Experts at National Geographic describe the narwhal as the “unicorn of the sea.” This is because the most distinguishing characteristic of this creature is its huge tusk, which can reach up to 20-feet long, close to the length of a javelin. The tusk on a male is more prominent than that of a female. Scientists aren’t entirely sure what the tusk is used for; however, but they believe that it is used to attract mates and to discourage the competition from doing the same.
Narwhals are often found swimming in the cold waterways of the Arctic. They frequently inhabit the same area as the Inuit people, and they don’t always have a good relationship with those they share the area with. The Inuit people target the narwhal for their tusks and their outer layers. The outer layers are often eaten because they are a great source of vitamin C.
While humans hunt the narwhal, they aren’t the only thing these mammals need to worry about. If a moving ice pack traps a group of
The narwhals swim in packs of 20 to 30. The group is called a blessing. They swim together like this because it is their instinct, and there is safety in numbers. If a narwhal gets separated from the blessing, it can have deadly consequences.
The Lonely Narwhal
One narwhal got separated from the blessing and swam a long way alone. He made it to the St. Lawrence River, which is a vast waterway that begins at Lake Ontario and ends in the Atlantic Ocean. Since the narwhals’ territory doesn’t extend past Ungava Bay, a remote part of the world near the north of Quebec. This narwhal traveled the length of Newfoundland and Labrador to get as far south as he was.
On July 29, 2016, a group of researchers from the Group for Research and Education on Marine Mammals (GREMM) was out on the water in the St. Lawrence River. There, they conducted studies on the whales that live in the waters. Because the water was so cold from November through May, their research needs to stop during these months. The boats cannot get through the frozen waters; therefore, the whales in the area cannot be tracked. In June, they head back out to the water to continue their research.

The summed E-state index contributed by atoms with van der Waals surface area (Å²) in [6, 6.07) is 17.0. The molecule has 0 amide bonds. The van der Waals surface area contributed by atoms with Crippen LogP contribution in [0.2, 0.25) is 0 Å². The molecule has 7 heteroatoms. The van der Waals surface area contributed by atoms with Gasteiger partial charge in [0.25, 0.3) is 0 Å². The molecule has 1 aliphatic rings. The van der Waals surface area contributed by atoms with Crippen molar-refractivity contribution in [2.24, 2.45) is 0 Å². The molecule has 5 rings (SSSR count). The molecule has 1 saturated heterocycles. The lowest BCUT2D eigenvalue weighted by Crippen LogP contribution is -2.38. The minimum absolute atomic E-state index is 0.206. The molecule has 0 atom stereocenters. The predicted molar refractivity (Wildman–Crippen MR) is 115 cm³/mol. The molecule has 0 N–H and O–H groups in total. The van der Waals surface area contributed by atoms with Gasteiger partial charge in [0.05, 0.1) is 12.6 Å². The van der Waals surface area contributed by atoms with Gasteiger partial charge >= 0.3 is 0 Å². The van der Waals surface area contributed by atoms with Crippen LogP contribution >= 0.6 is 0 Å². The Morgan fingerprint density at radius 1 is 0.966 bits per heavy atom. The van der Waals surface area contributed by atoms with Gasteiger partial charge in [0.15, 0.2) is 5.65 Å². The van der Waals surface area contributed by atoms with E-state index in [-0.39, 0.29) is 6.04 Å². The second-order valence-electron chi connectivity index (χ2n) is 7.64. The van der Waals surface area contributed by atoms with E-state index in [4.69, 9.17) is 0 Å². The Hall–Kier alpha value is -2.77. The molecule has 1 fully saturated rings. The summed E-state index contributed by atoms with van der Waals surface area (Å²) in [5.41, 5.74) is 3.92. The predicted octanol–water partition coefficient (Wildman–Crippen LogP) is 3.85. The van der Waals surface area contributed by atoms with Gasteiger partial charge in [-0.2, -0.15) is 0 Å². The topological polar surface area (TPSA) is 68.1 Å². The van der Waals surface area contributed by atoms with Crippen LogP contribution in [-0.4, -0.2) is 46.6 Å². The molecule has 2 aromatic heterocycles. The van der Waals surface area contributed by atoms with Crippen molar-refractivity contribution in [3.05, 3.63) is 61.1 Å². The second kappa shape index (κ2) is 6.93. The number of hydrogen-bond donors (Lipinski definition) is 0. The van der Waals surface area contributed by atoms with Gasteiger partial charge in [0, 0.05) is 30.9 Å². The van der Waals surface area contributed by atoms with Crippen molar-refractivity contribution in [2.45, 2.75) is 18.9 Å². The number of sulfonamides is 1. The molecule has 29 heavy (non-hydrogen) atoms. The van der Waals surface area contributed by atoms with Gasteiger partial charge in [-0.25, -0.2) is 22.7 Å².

In July 2016, the researchers were following a pod of beluga whales that were swimming 150-miles downriver from Quebec City. It was a typical day at first, but when they saw something different about the pod of whales, they stayed in the area for over an hour.
The pod that they were watching was made up of about 80 whales, but this wasn’t what had them stunned. The lone narwhal that got separated from his blessing was there too. This young narwhal was lost and alone, but then he found some unexpected ocean allies, the beluga whales. This was a very unusual sight.
When the members of GREMM saw the narwhal with the belugas, it wasn’t just a one-time thing. A year later, the group spotted the narwhal with the belugas again. A year later, they found that he was still with his new friends. He never tried to find his blessing; instead, he found a new group to swim with. One member of GREMM says that they assumed that when they spotted the narwhal with the belugas that he had only been with them for a short time when they saw him. The fact that he was still with the group a year later and then two years later was shocking. When a narwhal gets separated from their blessing, they often swim until they are reunited or they find another blessing to join. They don’t usually swim with a blessing of beluga whales and are content with their situation. Staying with this blessing of belugas goes against everything that we know about these mammals.
The footage the group got on film was amazing. You could distinctly see the difference between the narwhal and the belugas whales. Researchers are shocked that the narwhal was able to swim with the belugas and become part of their blessing. Clearly, the lost narwhal understood that there